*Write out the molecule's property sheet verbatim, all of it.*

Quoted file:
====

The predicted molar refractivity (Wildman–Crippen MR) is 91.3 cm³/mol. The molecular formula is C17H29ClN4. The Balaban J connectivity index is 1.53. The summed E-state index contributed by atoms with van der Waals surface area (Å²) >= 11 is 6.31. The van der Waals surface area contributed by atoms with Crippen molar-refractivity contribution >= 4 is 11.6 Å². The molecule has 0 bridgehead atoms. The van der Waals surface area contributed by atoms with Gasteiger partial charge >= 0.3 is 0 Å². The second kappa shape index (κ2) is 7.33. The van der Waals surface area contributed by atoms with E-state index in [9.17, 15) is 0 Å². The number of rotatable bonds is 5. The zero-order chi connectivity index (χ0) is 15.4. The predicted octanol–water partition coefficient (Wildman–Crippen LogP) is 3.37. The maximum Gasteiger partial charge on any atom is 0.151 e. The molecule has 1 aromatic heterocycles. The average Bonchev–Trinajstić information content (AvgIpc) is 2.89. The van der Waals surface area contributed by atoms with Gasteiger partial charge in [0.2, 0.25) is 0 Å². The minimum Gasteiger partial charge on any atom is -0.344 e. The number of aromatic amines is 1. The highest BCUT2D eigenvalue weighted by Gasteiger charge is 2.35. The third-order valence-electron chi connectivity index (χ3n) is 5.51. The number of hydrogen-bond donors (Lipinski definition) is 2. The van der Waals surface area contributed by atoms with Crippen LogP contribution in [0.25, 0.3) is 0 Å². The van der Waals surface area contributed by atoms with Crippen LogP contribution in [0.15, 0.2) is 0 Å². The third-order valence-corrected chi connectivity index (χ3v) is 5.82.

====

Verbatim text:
The predicted molar refractivity (Wildman–Crippen MR) is 91.3 cm³/mol. The molecular formula is C17H29ClN4. The Balaban J connectivity index is 1.53. The summed E-state index contributed by atoms with van der Waals surface area (Å²) >= 11 is 6.31. The van der Waals surface area contributed by atoms with Crippen molar-refractivity contribution >= 4 is 11.6 Å². The molecule has 0 bridgehead atoms. The van der Waals surface area contributed by atoms with Gasteiger partial charge >= 0.3 is 0 Å². The second kappa shape index (κ2) is 7.33. The van der Waals surface area contributed by atoms with E-state index in [9.17, 15) is 0 Å². The number of rotatable bonds is 5. The zero-order chi connectivity index (χ0) is 15.4. The predicted octanol–water partition coefficient (Wildman–Crippen LogP) is 3.37. The maximum Gasteiger partial charge on any atom is 0.151 e. The molecule has 1 aromatic heterocycles. The average Bonchev–Trinajstić information content (AvgIpc) is 2.89. The van der Waals surface area contributed by atoms with Gasteiger partial charge in [0.2, 0.25) is 0 Å². The minimum Gasteiger partial charge on any atom is -0.344 e. The number of aromatic amines is 1. The highest BCUT2D eigenvalue weighted by Gasteiger charge is 2.35. The third-order valence-electron chi connectivity index (χ3n) is 5.51. The number of hydrogen-bond donors (Lipinski definition) is 2. The van der Waals surface area contributed by atoms with Crippen LogP contribution in [0.25, 0.3) is 0 Å². The van der Waals surface area contributed by atoms with Crippen LogP contribution in [0.15, 0.2) is 0 Å². The third-order valence-corrected chi connectivity index (χ3v) is 5.82.